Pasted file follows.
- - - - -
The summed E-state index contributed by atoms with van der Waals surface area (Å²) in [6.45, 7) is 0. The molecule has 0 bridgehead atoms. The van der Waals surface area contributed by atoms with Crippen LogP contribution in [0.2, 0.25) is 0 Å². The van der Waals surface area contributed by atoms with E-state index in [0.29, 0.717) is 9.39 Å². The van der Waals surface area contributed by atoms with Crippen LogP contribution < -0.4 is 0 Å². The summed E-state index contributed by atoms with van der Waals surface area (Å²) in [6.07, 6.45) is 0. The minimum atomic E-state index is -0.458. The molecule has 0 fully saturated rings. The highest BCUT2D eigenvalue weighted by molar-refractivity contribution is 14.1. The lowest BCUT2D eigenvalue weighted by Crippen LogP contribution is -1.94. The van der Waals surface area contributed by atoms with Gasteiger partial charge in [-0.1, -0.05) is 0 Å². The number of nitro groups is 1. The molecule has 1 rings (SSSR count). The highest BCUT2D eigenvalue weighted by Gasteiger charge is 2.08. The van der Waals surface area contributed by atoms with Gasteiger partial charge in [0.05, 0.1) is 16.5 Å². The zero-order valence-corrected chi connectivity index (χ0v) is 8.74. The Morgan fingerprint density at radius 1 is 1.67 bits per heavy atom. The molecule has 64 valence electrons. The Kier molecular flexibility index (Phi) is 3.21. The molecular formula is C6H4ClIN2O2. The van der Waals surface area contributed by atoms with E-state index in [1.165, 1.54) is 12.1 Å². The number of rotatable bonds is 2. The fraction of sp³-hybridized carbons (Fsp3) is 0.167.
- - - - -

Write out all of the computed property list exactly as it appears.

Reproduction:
The summed E-state index contributed by atoms with van der Waals surface area (Å²) in [6.45, 7) is 0. The molecule has 0 bridgehead atoms. The van der Waals surface area contributed by atoms with Crippen LogP contribution in [0.2, 0.25) is 0 Å². The van der Waals surface area contributed by atoms with E-state index in [0.29, 0.717) is 9.39 Å². The van der Waals surface area contributed by atoms with Crippen LogP contribution < -0.4 is 0 Å². The summed E-state index contributed by atoms with van der Waals surface area (Å²) in [6.07, 6.45) is 0. The minimum atomic E-state index is -0.458. The molecule has 0 fully saturated rings. The highest BCUT2D eigenvalue weighted by molar-refractivity contribution is 14.1. The lowest BCUT2D eigenvalue weighted by Crippen LogP contribution is -1.94. The van der Waals surface area contributed by atoms with Gasteiger partial charge in [-0.1, -0.05) is 0 Å². The number of nitro groups is 1. The molecule has 1 rings (SSSR count). The highest BCUT2D eigenvalue weighted by Gasteiger charge is 2.08. The van der Waals surface area contributed by atoms with Gasteiger partial charge in [0.05, 0.1) is 16.5 Å². The zero-order valence-corrected chi connectivity index (χ0v) is 8.74. The Morgan fingerprint density at radius 1 is 1.67 bits per heavy atom. The molecule has 64 valence electrons. The Kier molecular flexibility index (Phi) is 3.21. The molecular formula is C6H4ClIN2O2. The van der Waals surface area contributed by atoms with E-state index in [1.165, 1.54) is 12.1 Å². The number of rotatable bonds is 2. The fraction of sp³-hybridized carbons (Fsp3) is 0.167.